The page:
Weekly email list
- Dodgers To Promote Corey Seager
- Cubs Designate Russell, Soriano; Select Contracts Of Cahill, Berry; Recall Baez
- Braves Promote Hector Olivera
- Royals Acquire Jonny Gomes
- Giants Acquire Alejandro De Aza
- Dodgers To Acquire Justin Ruggiano
- Cubs Acquire Austin Jackson
- Giants Still Discussing De Aza, Looking At Infielders
- Blue Jays To Name Mark Shapiro As Team President
- Mets Acquire Addison Reed From Diamondbacks
Trade Rumors Apps
- Dodgers To Promote Corey Seager
- NL East Notes: Brown, Nats, Black, Murphy
- AL Central Notes: Johnson, Berrios, Floyd, Indians
- Phillies Notes: Amaro, Mackanin, Franco
- Marlins Begin Making Front Office Changes
- Padres Designate Chris Rearick For Assignment
- Minor MLB Transactions: 9/2/15
- Extension Candidate: Justin Turner
- Poll: Best August 31st Outfield Addition
- AL East Notes: Bundy, Eveland, Yankees, Craig
- Front Office Notes: Jennings, Mariners, Beinfest, Scioscia
- Notable September Call-Ups
- Central Notes: Arrieta, Berrios, Kirby
- Nationals’ Aaron Barrett To Undergo Elbow Surgery
- Reds Designate Dylan Axelrod For Assignment
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Danny Valencia Rumors
The Blue Jays announced that they have optioned struggling right-hander Drew Hutchison to Triple-A, as Shi Davidi of Sportsnet first reported they would. His demotion (along with yesterday’s demotion of left-hander Aaron Loup) clears way for Toronto to bring up outfielder Ezequiel Carrera and infielder Matt Hague, though Carrera’s promotion has not yet been made official. The Blue Jays will utilize a four-man rotation until a fifth starter is needed on Aug. 29, according to Davidi.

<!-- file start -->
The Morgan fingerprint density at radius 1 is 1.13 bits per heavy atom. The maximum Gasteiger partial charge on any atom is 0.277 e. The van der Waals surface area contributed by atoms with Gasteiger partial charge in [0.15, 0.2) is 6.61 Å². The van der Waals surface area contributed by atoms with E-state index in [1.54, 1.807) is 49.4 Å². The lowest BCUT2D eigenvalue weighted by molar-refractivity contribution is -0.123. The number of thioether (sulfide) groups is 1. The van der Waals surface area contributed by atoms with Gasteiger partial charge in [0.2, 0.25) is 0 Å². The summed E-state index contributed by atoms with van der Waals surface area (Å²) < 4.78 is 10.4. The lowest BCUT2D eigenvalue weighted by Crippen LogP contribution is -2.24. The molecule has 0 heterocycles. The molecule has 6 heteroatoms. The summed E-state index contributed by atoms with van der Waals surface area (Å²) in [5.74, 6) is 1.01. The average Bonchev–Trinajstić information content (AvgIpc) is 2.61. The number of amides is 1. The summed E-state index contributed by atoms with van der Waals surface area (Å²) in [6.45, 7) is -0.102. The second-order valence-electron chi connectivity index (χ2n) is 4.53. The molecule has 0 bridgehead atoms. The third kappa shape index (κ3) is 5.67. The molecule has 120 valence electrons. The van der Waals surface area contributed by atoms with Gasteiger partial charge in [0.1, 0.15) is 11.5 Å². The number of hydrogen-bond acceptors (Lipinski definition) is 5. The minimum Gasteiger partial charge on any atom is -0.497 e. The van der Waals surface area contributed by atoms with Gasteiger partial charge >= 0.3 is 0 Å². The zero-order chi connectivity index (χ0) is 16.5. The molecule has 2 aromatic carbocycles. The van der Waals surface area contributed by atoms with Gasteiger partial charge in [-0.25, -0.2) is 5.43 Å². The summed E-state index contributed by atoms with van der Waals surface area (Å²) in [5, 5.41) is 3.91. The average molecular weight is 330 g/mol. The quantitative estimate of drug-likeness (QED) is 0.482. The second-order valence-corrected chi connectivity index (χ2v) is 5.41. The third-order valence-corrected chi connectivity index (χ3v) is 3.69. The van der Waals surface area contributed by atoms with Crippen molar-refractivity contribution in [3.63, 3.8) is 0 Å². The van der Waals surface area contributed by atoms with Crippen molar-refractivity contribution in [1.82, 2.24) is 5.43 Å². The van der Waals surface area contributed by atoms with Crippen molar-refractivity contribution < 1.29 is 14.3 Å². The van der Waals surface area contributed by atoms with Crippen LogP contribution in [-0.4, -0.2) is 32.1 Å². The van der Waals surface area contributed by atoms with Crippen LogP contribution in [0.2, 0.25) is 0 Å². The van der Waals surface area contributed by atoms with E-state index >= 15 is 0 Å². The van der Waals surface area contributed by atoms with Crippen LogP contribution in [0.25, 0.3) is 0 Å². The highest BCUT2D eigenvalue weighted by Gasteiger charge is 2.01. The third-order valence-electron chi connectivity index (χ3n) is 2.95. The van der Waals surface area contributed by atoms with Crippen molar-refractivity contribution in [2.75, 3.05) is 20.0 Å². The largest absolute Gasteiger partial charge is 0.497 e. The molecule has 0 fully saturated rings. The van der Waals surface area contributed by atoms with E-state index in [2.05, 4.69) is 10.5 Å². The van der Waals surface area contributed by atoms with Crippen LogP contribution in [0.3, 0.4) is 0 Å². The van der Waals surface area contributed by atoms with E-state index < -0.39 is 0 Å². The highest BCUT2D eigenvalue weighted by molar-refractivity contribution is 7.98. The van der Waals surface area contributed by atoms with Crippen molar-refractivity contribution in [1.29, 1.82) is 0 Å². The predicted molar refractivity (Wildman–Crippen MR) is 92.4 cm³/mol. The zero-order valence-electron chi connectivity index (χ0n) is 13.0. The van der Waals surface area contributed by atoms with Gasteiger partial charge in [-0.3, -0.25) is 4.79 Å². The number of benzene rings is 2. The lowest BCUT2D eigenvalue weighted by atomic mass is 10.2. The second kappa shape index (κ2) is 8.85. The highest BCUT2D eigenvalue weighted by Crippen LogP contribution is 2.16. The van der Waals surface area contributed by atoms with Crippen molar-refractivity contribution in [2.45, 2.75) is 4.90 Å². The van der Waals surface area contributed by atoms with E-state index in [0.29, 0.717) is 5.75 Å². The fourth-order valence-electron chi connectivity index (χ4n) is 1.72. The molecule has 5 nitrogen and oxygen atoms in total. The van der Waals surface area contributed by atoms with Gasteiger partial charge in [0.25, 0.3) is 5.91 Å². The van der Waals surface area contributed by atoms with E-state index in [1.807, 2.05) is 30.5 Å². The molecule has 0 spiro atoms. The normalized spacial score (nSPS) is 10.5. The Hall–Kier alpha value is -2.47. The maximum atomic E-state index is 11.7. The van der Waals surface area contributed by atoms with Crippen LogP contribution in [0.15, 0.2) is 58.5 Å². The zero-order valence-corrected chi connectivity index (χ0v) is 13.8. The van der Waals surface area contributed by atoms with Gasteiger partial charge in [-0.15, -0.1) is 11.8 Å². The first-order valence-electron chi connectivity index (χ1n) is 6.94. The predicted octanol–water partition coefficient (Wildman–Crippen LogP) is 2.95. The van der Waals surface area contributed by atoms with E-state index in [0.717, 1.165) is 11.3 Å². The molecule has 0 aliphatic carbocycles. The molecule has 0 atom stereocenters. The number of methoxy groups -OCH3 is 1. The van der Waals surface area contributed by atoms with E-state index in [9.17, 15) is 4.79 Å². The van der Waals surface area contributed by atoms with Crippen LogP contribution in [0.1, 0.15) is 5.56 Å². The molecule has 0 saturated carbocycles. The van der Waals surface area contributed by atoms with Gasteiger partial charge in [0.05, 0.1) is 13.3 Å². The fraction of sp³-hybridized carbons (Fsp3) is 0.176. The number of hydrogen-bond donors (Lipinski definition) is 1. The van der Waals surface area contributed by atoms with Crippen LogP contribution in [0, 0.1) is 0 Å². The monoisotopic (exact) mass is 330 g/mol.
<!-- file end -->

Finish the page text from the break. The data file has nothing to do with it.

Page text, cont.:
Hutchison, 24, was expected to hold down a rotation spot for the bulk of the 2015 season, with some projecting him to be Toronto’s most effective starter. Hutchison worked to a 4.46 ERA in 2014, but he struck out a batter per inning with good control (2.9 BB/9) and was looked upon more favorably by stats such as FIP (3.85) and xFIP (3.82). Those same stats feel he’s been slightly worse in 2015, but not to the point where his ERA should be a its current mark of 5.06.
The timing of Hutchison’s demotion has to be difficult for the right-hander, though, as he’s turned in a pair of very solid outings in his two most recent trips to the hill (combined three runs on seven hits and three walks with 11 strikeouts in 13 2/3 innings). He’s already cleared three years of service time this season and wouldn’t have had a chance at four, so this move won’t prevent him from reaching arbitration and won’t delay his free agency.